She proved him wrong by writing her debut novel The Deep Space Between.

When she’s not writing or working, Cassandra can be found playing video games, reading, cross-stitching, or generally figuring out how to fit all of her life into the seventeen hours a day she’s not sleeping.

Five Little Monkeys -A Detective Story

Hello friends and happy Saturday, today I’m sharing this recent post by fellow author and blogger Megan

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Five Little Monkeys 

Sunday

Detective James Andrews took a final drag of his cigarette before tossing it. He took a sip of his coffee as he made his way down the taped off alleyway.

“So why am I out here on a Sunday morning?” James asked Detective Benjamin Knowles. Who was speaking with a uniformed officer in the middle of the alley.

“Good morning James. Nice of you to join us.” Benjamin said making his way over to James.

“So what do we have?” James asked, taking another sip of his coffee.

Benjamin opened his notepad. “Female, approximately 5’2” 110 lbs. 25-30 years old. Looks like a drug overdose. She has previous track marks on the inside of her left arm.”

James pulled back the sheet and looked over the pale, skinny woman. “We’ll know more after we run her prints and do a tox screen.” Benjamin said as…

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Guest Post: ‘The Rain Dancer: My Life: The Dyslexic’ – The Story behind the Story by Alan Scott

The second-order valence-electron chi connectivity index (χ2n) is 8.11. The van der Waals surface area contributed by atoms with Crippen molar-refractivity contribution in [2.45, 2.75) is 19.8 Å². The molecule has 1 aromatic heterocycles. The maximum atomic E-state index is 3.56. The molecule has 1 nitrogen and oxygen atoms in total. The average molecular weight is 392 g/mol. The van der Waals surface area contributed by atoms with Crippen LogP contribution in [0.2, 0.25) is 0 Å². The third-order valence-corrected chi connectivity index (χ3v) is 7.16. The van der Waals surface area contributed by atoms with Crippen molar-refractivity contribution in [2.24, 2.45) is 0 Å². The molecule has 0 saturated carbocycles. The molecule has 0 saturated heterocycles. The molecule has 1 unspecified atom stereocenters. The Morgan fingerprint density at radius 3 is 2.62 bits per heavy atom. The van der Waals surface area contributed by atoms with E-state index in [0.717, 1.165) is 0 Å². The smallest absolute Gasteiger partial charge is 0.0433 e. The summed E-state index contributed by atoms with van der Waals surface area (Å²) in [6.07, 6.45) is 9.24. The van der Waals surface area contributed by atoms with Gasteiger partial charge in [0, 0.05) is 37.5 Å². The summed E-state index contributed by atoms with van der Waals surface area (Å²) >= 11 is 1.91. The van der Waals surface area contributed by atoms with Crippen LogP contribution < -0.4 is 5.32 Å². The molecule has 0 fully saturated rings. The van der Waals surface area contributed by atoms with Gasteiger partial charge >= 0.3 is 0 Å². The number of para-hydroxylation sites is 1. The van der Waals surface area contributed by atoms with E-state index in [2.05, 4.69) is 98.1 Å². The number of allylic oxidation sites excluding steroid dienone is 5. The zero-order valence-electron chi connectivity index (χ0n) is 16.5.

Introducing author Alan Scott who shares the story behind his book.

Hello, my name is Alan Scott, I am 52 years old, and I am Dyslexic.

I read a book called the Dyslexic advantage by Dr Brock L. Eide & Dr Fernette F.Eide, and for the first time ever I read something about Dyslexia that was not negative.

In its opening pages it quotes a press release (2004) from a top business School in England whose headline was “Entrepreneurs five times more likely to suffer from Dyslexia.” The subheading went on to ask “What makes Sir Richard Branson, Sir Alan Sugar and Sir Norman Foster special?”

The book goes on to say – in light of the tremendous success enjoyed by these entrepreneurs it seems rather odd to describe them as ‘Suffering from Dyslexia’.

After finishing the book, I started to think back over my own life and how being dyslexic had impacted on it. Then during Lockdown, as I stared out the window, I finally found decided to write about experiences.

I wasn’t sure what I was going to write but I did know I wanted to challenge people’s thoughts on dyslexia, the world around them and what society expects of them.

Now, as an author I can go on for hours about how wonderful my latest book is. However, sometimes it’s the reader who can summarise the best. Below is a review on Amazon which I think sums up ‘The Rain Dancer’ perfectly.